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As brands are growing their sustainable practices, they’re engaging with manufacturers more closely. One of the sessions at Luxe Pack this year featured a panel of brand representatives responsible for sustainable practices within their respective companies. “They all agreed that the collaboration between brands and manufacturers has tightened,” Grosdidier recalls. “They work more closely because they are linked by sustainability.”

By joining forces, brands and manufacturers are able to dream up new materials that are eco-friendly without sacrificing ease of use. Hunter’s “Paptic” bag is one example of this. Paptic – a hybrid of the words ‘paper’ and ‘plastic’ – is a new material made from wood fibers that combines the recyclability of paper with the durability and reusability of plastic. “You can’t say it’s paper, you can’t say it’s plastic; it’s in between,” Grosdidier explains. “It has the advantages of plastic without being plastic.” Galeries Lafayette, the iconic French department store, chose Paptic bags for their ‘Go For Good’ campaign to make fashion more responsible.

Prioritizing post-consumer

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Nate Packaging's award winning PCR PP resin stick, made from up to 100% post-consumer materials

A host of exhibitors showcased solutions made from old packaging that has been broken down and upcycled. “This is another big trend in sustainability,” says Grosdidier: “to integrate a high percentage of recycled post-consumer materials.” She says brands are increasingly asking, “‘How can I avoid [depleting] raw material resources by always having my packaging recycled in another packaging?’”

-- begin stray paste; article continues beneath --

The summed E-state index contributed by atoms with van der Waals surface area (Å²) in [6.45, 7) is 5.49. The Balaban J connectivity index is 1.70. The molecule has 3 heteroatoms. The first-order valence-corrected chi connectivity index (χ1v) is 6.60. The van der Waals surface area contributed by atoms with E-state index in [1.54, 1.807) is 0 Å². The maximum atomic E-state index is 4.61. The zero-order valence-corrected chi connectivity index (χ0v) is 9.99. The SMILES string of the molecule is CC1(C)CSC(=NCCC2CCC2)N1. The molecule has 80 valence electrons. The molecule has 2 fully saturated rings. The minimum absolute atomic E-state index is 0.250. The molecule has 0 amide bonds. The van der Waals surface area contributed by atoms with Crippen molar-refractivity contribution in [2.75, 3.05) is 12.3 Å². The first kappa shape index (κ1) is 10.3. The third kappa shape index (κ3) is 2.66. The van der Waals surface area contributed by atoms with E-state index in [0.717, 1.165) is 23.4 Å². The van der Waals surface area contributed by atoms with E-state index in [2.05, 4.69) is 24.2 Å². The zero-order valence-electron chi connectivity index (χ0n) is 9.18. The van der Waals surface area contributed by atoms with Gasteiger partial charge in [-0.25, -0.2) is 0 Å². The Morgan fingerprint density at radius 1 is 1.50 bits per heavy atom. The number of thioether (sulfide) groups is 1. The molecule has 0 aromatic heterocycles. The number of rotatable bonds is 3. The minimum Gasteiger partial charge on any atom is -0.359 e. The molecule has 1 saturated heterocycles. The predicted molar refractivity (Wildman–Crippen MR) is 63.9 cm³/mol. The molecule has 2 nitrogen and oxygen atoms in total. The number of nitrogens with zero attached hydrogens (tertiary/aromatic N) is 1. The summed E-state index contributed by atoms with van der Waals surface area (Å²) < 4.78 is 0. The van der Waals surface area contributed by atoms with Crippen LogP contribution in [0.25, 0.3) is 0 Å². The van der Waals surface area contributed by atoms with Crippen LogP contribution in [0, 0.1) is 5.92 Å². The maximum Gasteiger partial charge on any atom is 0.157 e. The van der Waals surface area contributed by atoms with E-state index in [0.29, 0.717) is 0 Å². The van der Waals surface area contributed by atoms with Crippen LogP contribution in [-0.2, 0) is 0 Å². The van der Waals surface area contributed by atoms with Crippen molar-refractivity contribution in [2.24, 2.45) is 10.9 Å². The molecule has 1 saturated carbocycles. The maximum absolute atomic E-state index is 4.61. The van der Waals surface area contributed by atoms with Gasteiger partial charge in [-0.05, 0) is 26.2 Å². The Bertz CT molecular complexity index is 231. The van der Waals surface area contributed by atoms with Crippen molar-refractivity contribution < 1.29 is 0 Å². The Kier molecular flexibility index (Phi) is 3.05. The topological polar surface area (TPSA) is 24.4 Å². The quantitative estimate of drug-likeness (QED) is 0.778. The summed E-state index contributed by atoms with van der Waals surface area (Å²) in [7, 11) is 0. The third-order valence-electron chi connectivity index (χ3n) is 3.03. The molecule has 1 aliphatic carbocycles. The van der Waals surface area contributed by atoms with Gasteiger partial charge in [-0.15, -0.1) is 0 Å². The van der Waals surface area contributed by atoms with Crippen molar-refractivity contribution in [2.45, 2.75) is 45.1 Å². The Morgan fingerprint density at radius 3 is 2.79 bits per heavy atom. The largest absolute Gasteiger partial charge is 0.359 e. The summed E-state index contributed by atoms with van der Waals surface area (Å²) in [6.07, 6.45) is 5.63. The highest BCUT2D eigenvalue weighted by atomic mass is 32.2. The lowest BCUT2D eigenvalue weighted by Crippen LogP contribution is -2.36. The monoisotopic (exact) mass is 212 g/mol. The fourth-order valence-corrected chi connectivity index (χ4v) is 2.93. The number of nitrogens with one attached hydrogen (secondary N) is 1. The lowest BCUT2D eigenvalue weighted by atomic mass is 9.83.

Along with Nate Packaging, Neopac and Viva are a few of the brands incorporating post-consumer materials into their packaging. Neopac’s recycled tubes contain up to 80% recycled, food-grade material, with caps made from 100% recycled ocean plastics, like fishing ropes from the marine industry. Viva partnered with Unilever to develop packaging for the brand’s Love, Beauty and Planet 1-oz hand lotion tubes, which are made from 65% post-consumer recycled content. “Many millennials feel passionately about recycling, sustainability and being eco-conscious, so we wanted to create a brand that has this same mindset,” said Bruno Lebeault, marketing director Americas for Viva.

Mono materials

“More and more, we’re seeing manufacturers innovate to produce packaging that is ‘mono material,'” says Grosdidier. This innovation is driven by an increased awareness of recyclability and recycling practices. “If you want to recycle your packaging, it’s much easier if you have a mono-material product,” she explains. She is seeing “bamboo replacing plastics and cardboard, among other new materials.”

Golden Arrow uses bamboo to create sleek, sophisticated eco-friendly packaging for clients like Apple and Google. Neopac’s PICEA tube is made from 95% wood fibers and earned the company a spot as one of five finalists for Luxe Pack New York’s 2019 Best in Green award.

This is an invigorating era for the packaging industry, notes Grosdidier: “When all these companies reinvent packaging, they have the power to reinvent our consumer society.”

For more on how consumers and brands are thinking about sustainability, read our New Sustainability: Regeneration report.